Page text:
Mark Rubinstein wrote a guest blog post for The Good Men Project about findings of Not Guilty By Reason of Insanity (NGRI) and how rarely it occurs. You can read his full guest post, “Not Guilty by Reason of Insanity: Getting Away with Murder?,” here.
Deborah Kalb spoke with Mark Rubinstein about Bedlam’s Door for her blog, Book Q&As with Deborah Kalb. You can read the full interview here.
Mark Rubinstein and Bedlam’s Door were featured in a review on the blog Satisfaction for Insatiable Readers. It featured the following conclusion:
I have to agree, it’s a book ripped from the pages of life that reads like fiction and yet manages to impart pointers, suggestions, and scientific facts along the way that are both fascinating and informative. It sheds a different light on those suffering from mental afflictions, one that calls for learning, care, and action versus reaction, while reminding us that it can happen to anyone for any number of reasons. So you see, defining normal isn’t all that easy after all…
You can read the full review, “Define Normal: BEDLAM’S DOOR by Mark Rubinstein,'” available here.
Mark Rubinstein was interviewed by Ashley Welch for CBS News. In it, she asked him what his motivation was for writing Bedlam’s Door and what he hoped to accomplish with it, among many other questions. You can read the full interview in her article, “Mysteries of the Mind: Psychiatrist Shares ‘True Tales of Madness and Hope,'” available here.
Mark Rubinstein’s eye-opening “Bedlam’s Door” (Thunder Lake Press, $15.95, 280 pages) might not be fiction, but it certainly helps us better understand the methods and motivations of the psychologically damaged who populate both sides of the genre.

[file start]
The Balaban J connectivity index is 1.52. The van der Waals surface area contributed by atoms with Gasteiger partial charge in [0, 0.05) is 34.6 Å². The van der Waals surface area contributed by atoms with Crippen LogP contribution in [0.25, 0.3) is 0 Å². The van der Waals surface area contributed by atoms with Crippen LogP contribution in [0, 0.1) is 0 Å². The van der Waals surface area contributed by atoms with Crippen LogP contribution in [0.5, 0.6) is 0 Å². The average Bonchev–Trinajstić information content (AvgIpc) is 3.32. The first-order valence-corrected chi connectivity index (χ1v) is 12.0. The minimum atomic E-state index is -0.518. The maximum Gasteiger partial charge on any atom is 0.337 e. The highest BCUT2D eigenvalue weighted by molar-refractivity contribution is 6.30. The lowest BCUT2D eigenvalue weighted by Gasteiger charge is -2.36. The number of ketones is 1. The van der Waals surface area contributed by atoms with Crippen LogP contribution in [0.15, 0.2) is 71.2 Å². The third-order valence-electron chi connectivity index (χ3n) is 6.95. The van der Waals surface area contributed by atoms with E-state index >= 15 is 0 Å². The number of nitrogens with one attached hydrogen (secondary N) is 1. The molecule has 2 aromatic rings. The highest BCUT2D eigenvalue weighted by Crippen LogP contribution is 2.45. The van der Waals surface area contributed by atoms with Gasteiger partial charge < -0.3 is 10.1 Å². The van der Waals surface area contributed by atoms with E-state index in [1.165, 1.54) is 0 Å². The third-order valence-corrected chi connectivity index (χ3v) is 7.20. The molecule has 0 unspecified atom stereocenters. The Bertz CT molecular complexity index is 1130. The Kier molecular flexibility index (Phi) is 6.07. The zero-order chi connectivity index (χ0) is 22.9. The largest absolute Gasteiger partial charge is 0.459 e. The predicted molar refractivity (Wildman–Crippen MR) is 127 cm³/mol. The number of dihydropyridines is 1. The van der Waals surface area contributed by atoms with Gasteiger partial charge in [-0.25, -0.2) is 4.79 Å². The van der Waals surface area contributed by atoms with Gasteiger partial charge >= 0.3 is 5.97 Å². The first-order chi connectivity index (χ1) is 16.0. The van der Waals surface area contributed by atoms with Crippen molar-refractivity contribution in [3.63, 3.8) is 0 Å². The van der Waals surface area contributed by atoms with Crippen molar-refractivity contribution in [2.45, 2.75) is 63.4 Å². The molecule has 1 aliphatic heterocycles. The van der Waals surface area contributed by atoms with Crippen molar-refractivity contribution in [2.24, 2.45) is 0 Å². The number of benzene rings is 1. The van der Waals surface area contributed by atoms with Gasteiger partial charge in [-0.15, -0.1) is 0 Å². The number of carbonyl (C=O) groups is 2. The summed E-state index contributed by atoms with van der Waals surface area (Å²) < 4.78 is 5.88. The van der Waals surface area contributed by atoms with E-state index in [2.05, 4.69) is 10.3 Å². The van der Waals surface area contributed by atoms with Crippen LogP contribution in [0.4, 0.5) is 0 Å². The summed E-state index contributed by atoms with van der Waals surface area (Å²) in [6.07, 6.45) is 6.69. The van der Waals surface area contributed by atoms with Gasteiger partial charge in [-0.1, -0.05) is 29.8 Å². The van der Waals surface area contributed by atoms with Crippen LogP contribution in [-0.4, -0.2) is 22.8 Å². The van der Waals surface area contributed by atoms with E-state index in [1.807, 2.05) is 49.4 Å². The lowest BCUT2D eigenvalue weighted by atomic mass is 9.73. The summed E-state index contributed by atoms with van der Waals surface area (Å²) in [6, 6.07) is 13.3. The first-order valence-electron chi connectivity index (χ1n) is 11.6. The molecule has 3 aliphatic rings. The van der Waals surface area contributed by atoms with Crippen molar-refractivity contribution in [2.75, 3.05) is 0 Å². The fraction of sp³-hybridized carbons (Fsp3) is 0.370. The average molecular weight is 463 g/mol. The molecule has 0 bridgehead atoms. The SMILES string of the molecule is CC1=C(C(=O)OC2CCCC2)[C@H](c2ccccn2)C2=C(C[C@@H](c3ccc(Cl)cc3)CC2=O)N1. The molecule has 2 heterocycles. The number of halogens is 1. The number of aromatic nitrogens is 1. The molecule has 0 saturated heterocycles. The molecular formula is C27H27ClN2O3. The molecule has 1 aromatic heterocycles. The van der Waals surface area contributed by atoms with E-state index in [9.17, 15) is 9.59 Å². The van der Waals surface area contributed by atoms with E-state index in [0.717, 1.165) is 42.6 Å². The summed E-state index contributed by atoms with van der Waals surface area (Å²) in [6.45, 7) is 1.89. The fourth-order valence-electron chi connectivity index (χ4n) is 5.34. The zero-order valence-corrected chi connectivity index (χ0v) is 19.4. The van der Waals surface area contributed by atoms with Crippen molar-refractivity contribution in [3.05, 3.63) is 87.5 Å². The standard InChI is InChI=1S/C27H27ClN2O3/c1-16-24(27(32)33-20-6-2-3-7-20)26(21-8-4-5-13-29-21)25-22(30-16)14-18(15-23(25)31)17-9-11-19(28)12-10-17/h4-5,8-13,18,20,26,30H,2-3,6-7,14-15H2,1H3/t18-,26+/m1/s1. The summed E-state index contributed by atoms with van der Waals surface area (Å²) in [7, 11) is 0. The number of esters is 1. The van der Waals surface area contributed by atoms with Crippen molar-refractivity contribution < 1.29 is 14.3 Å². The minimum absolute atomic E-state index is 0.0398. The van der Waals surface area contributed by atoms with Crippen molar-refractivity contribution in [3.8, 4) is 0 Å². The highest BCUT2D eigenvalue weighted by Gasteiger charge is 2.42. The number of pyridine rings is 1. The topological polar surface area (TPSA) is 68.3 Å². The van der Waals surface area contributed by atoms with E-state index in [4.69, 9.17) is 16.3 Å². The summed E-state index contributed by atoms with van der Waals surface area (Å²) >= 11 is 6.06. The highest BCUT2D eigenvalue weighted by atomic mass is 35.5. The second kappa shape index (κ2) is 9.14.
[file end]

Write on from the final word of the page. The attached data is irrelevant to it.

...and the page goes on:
Rubinstein, who practiced psychiatry in the military and afterward, has framed his book around a series of case studies that, taken as a whole, strive to provide a keen and often scary grasp of what makes people do the inexplicable. For our consideration, he presents patients who suffer from a myriad of conditions, from surgical addiction to identity disorder, trauma, and depression, just to name a few. All in captivating prose that provides a unique insight into the fragility of the human mind.
In reading “Bedlam’s Door,” I couldn’t help but be struck by how Rubinstein’s well thought-out conclusions apply to a literal rogue’s gallery of fictional villains, as well as heroes, from Hannibal Lecter to Jack Reacher, from Darth Vader to Batman. A masterful treatise on mental (un)health, as professionally polished as it is riveting.
Bedlam’s Door was reviewed by Elise Ronan on the blog Journaling on Paper. In her review, she writes that “Dr. Rubinstein’s book is unique in that it presents those with mental heath conditions as the fragile human beings that they are.” She also adds a personal note, in closing:
In all honesty, one of the largest problems we faced over the years is the lack of compassion by society at large. Dr. Rubinstein’s book will provide an understanding and recognition about the humanity of those dealing with various mental health conditions. I highly recommend it to anyone looking for a career in social work, education, medicine, and even human resources.
You can read the whole review here.
Bedlam’s Door was featured on the BookSpin blog, as an “On the Radar” book. The post notes that:
Bedlam’s Door depicts the challenges mental illness poses for patients, their families, health-care professionals, and society. More importantly, it demystifies the subject while offering real hope for the future.
You can read the whole blog post here.